Our Princess is… Not in Another Castle
Marking 40 years since the debut of the original Mario Bros. arcade game, Mario remains a cultural icon, evolving significantly from his initial appearance. Some studies and reports even show that Mario is more recognizable to children than Mickey Mouse. This speaks volumes about the character’s enduring appeal, transcending generations and cultural boundaries. For those who grew up in the 1980s and experienced Super Mario Bros. and its sequels on the Nintendo Entertainment System, Super Mario Bros. Wonder will feel like a huge buffet of nostalgia and innovation. Personally, it was the first 2D Mario game that gave me the same sense of wonder and joy that Super Mario World provided me on the Super Nintendo Entertainment System. At the time, that game set a high bar with its creative levels and innovative gameplay. Super Mario Bros. Wonder channels that same innovation and depth, making it feel like a true successor.
Taking place in the Flower Kingdom (instead of the Mushroom Kingdom), Super Mario Bros. Wonder continues in the recently-established tradition that we are no longer rescuing Princess Peach from Bowser. Instead, the King of the Koopas has managed to transform himself into a literal castle, which really sets the tone of the game. It’s silly, it’s fun, and no part of it takes itself too seriously. I mean, how could you in a game where Mario and company can transform into an elephant? Super Mario Bros. Wonder isn’t just about recapturing that joy we had playing Super Mario Bros. games when we were kids; this entry in the series is perfect for introducing that experience to a new generation of young gamers.
A Truly Memorable Journey
Though the Wonder Flowers are the main feature many talk about from Super Mario Bros. Wonder, it’s the game’s innovative online play that left a lasting impression on me. This creative take reminded me of the game Journey. If you’ve never had a chance to play Journey, I highly recommend you do so. For those who have experienced it, you’ll understand what I’m alluding to with Super Mario Bros. Wonder’s online play. On paper, it may seem like a gimmick, but the ability to save others when they’ve “died” really inspires players to work together. Combined with the lack of a timer for each stage, I experienced others who would wait for their fellow stage runners in order to ensure everyone safely makes it to the end of the level.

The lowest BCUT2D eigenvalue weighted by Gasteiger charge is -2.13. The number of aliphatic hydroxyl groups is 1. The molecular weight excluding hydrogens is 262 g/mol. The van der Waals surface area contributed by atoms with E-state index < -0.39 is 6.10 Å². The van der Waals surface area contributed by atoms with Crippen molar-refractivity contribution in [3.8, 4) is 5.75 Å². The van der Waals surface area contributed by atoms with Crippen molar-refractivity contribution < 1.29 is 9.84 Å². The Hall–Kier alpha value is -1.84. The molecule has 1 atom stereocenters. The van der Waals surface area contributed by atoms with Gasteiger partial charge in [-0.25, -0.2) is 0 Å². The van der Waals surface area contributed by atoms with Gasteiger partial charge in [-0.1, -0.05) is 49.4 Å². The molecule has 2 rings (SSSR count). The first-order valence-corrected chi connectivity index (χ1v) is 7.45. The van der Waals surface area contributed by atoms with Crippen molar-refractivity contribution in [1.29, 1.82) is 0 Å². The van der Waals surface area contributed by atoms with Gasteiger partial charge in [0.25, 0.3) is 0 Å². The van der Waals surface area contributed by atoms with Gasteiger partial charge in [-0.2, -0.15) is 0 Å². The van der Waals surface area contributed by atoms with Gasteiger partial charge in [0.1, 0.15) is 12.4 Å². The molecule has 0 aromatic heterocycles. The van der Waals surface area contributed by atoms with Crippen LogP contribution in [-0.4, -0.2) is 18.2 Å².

The first time you experience rescuing someone, or someone rescues you, you’ll realize just how ingenious the system really is. I began my playthrough as Yoshi—because that dinosaur is objectively the best character in the game’s roster—but wanted to switch because you don’t get to experience the fun power ups Super Mario Bros. Wonder has to offer, since Yoshi and Nabbit are “easy mode” characters. But for some levels, I enjoyed playing as Yoshi, as I could avoid most deaths and serve as a helpful companion to rescue others. This unique feature turns each level into a collaborative journey, where helping others becomes more rewarding than advancing through the levels yourself.
But what makes that whole experience so unique and memorable is that you aren’t able to really communicate with any of the people you’re playing with. You have some basic emotes to choose from, and I found myself mainly using the smiling emoji, as did many other players I encountered. From what I experienced, the chances of running into the same players is very slim. It reminded me of when I was a child, spending weekends at places like Discovery Zone or Chuck E. Cheese. When you’re a kid, you’d spend time playing with complete strangers in these giant ball pits and other amusements, with little communication. Then, when your parents say it’s time to go home, you leave and never see those other kids ever again. Just like those childhood adventures, Super Mario Bros. Wonder creates fleeting yet memorable connections, capturing the essence of uninhibited, joyful play.
The “Search Party” levels take the collaborative efforts to new heights. In those stages, you’re trying to locate five items and more often than not, everyone within that level works together. You’ll see players dropping standees as hints on where to go, while others will guide you to the best of their ability through emotes and jumping. It’s also quite entertaining when you see characters running around spamming the ? emote, as we’re all lost and confused on where to find the final item. These Search Party levels effectively show how Super Mario Bros. Wonder innovates, while staying true to its fun, 2D Mario roots.